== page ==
More of my work as an interior photographer in another great Dorset private residence – one with a very cool swimming pool.
Another fantastic private house. Another great photography job. This commission was photographing a house for the owners prior to them marketing it for sale. This is why I love photography. I love buildings. They fascinate me. And my photography has given me numerous opportunities to visit buildings most people aren't lucky enough even to know about.
Like a house with a separate swimming pool!
This was a great space to photograph. I wanted the water, the reflections and the feeling of light and space from all those opening doors.
So a low level shot was called for.
Lying on the floor – that low.
I took a few shots of this great room, but this is my favourite picture, capturing all the parts of the scene I wanted.
I took the white balance from the first image in this room, where I laid a grey card on the floor. In Lightroom all I needed to do was set the white balance by clicking on the grey card in the image, then simply copying and pasting the white balance settings to this image.
White balance does not have to be difficult! And this gave me the correct starting point for this image.
The next job normally is to sort the verticals and horizontals.
The image is correctly white balanced, and straight and true.
Next is working through the basic panel.
I dropped the highlights to -79, and boosted the shadows to 100.
I added contrast +36
Then I added an early vignette, just -14, as I needed To see the end point before the next adjustment, which was to lighten the pool using the dodge tool. I added a lump of clarity to this mask, and boosted the shadows.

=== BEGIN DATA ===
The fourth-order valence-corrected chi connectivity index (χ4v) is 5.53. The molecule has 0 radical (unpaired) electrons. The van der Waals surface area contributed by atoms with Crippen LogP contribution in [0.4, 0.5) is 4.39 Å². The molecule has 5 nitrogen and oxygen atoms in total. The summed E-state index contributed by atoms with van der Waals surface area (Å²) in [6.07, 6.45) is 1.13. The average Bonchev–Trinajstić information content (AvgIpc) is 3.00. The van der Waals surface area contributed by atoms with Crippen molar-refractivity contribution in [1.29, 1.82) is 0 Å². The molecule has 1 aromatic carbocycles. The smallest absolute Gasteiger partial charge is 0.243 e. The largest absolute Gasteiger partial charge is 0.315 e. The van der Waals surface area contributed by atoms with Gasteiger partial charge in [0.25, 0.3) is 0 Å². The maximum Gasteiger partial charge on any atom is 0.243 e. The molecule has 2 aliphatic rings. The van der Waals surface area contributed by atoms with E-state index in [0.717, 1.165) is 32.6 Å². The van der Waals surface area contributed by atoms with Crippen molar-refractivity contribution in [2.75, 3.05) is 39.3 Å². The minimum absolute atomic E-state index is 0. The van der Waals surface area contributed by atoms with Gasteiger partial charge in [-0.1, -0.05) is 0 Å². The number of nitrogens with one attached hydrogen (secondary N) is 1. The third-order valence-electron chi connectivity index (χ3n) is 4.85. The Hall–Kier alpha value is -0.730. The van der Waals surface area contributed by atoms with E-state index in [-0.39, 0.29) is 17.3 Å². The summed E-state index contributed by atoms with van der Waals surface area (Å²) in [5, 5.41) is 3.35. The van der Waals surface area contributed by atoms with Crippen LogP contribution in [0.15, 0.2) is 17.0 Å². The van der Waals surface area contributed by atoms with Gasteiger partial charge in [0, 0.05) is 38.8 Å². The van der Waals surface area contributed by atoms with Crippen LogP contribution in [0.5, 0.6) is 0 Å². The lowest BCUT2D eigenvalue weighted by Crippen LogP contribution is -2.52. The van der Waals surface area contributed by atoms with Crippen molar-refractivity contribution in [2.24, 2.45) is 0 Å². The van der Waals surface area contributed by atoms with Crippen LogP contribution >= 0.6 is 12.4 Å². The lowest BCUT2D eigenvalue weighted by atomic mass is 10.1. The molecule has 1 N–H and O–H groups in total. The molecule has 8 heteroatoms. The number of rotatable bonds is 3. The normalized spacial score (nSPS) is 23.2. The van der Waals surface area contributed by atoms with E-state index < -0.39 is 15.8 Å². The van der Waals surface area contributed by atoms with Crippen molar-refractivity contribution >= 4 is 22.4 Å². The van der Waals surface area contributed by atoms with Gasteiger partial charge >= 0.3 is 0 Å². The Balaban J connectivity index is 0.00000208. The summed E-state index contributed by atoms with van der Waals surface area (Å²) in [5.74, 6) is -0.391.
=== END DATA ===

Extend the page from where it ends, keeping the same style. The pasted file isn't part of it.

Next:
Next I lightened up the ceiling using a graduated filter with an increase of 1 stop
I then warmed the image up as it was looking too cold, moving the temperature slider to 4143. I still needed to correct the white balance at the beginning as I needed the right starting point.
Next I boosted the blues, darkened them a bit, then toned down the greens which were too vibrant.
Last adjustment was to lighten the internal face of the walls to brighten them.
No Photoshop required – just Lightroom.
This was a single image, taken on my Canon 5D with Canon 17-40mm lens in the days before I knew abut HDR! I have absolutely no doubt that if I took this image now I would take three bracketed shots and merge them (well two of them) in Lightroom.
But the image is strong, meaning it works well.
I have said this before and I will say it yet again – It is not the kit you use that matters, it is what you point the kit at!
On review of this image I have decided that I need to remove the recess to the right hand side – it annoys me and distracts.
I will post this tomorrow – let me know if you prefer this enhancement to this image. It might just be me……
Rick McEvoy Photography Blog
Saturday 27th August 2016